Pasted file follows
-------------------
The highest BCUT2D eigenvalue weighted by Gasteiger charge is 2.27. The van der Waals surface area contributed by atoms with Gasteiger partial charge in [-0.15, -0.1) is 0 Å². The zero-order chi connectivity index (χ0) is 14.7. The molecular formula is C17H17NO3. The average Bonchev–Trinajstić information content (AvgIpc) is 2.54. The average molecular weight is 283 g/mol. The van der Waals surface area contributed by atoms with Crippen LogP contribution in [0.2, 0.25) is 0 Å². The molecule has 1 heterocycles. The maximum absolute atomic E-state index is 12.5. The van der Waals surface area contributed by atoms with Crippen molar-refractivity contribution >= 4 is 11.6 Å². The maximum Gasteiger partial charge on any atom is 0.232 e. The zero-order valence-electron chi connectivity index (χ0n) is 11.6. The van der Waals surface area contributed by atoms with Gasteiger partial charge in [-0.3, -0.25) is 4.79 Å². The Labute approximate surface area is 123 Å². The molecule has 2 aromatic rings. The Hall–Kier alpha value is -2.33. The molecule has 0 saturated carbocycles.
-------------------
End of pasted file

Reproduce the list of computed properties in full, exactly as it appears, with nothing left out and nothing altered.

The highest BCUT2D eigenvalue weighted by Gasteiger charge is 2.27. The van der Waals surface area contributed by atoms with Gasteiger partial charge in [-0.15, -0.1) is 0 Å². The zero-order chi connectivity index (χ0) is 14.7. The molecular formula is C17H17NO3. The average Bonchev–Trinajstić information content (AvgIpc) is 2.54. The average molecular weight is 283 g/mol. The van der Waals surface area contributed by atoms with Crippen LogP contribution in [0.2, 0.25) is 0 Å². The molecule has 1 heterocycles. The maximum absolute atomic E-state index is 12.5. The van der Waals surface area contributed by atoms with Crippen molar-refractivity contribution >= 4 is 11.6 Å². The maximum Gasteiger partial charge on any atom is 0.232 e. The zero-order valence-electron chi connectivity index (χ0n) is 11.6. The van der Waals surface area contributed by atoms with Gasteiger partial charge in [-0.3, -0.25) is 4.79 Å². The Labute approximate surface area is 123 Å². The molecule has 2 aromatic rings. The Hall–Kier alpha value is -2.33. The molecule has 0 saturated carbocycles.